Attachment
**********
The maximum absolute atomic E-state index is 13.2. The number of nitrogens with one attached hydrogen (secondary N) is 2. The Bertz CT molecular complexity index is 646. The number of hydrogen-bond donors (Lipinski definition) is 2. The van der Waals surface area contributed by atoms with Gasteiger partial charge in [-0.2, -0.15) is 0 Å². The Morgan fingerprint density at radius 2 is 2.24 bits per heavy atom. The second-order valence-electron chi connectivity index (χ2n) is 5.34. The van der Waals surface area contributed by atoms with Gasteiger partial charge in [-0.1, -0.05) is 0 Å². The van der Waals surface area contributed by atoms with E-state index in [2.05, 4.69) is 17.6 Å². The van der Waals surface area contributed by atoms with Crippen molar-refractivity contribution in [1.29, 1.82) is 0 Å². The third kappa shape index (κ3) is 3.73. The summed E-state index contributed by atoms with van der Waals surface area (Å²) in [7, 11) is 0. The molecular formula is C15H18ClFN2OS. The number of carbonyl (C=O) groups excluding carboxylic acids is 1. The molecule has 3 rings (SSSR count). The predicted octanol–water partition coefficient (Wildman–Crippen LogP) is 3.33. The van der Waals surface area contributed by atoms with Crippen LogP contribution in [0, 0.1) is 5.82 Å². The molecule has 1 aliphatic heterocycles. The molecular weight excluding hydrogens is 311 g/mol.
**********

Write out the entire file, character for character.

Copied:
The maximum absolute atomic E-state index is 13.2. The number of nitrogens with one attached hydrogen (secondary N) is 2. The Bertz CT molecular complexity index is 646. The number of hydrogen-bond donors (Lipinski definition) is 2. The van der Waals surface area contributed by atoms with Gasteiger partial charge in [-0.2, -0.15) is 0 Å². The Morgan fingerprint density at radius 2 is 2.24 bits per heavy atom. The second-order valence-electron chi connectivity index (χ2n) is 5.34. The van der Waals surface area contributed by atoms with Gasteiger partial charge in [-0.1, -0.05) is 0 Å². The van der Waals surface area contributed by atoms with E-state index in [2.05, 4.69) is 17.6 Å². The van der Waals surface area contributed by atoms with Crippen molar-refractivity contribution in [1.29, 1.82) is 0 Å². The third kappa shape index (κ3) is 3.73. The summed E-state index contributed by atoms with van der Waals surface area (Å²) in [7, 11) is 0. The molecular formula is C15H18ClFN2OS. The number of carbonyl (C=O) groups excluding carboxylic acids is 1. The molecule has 3 rings (SSSR count). The predicted octanol–water partition coefficient (Wildman–Crippen LogP) is 3.33. The van der Waals surface area contributed by atoms with Crippen LogP contribution in [0, 0.1) is 5.82 Å². The molecule has 1 aliphatic heterocycles. The molecular weight excluding hydrogens is 311 g/mol.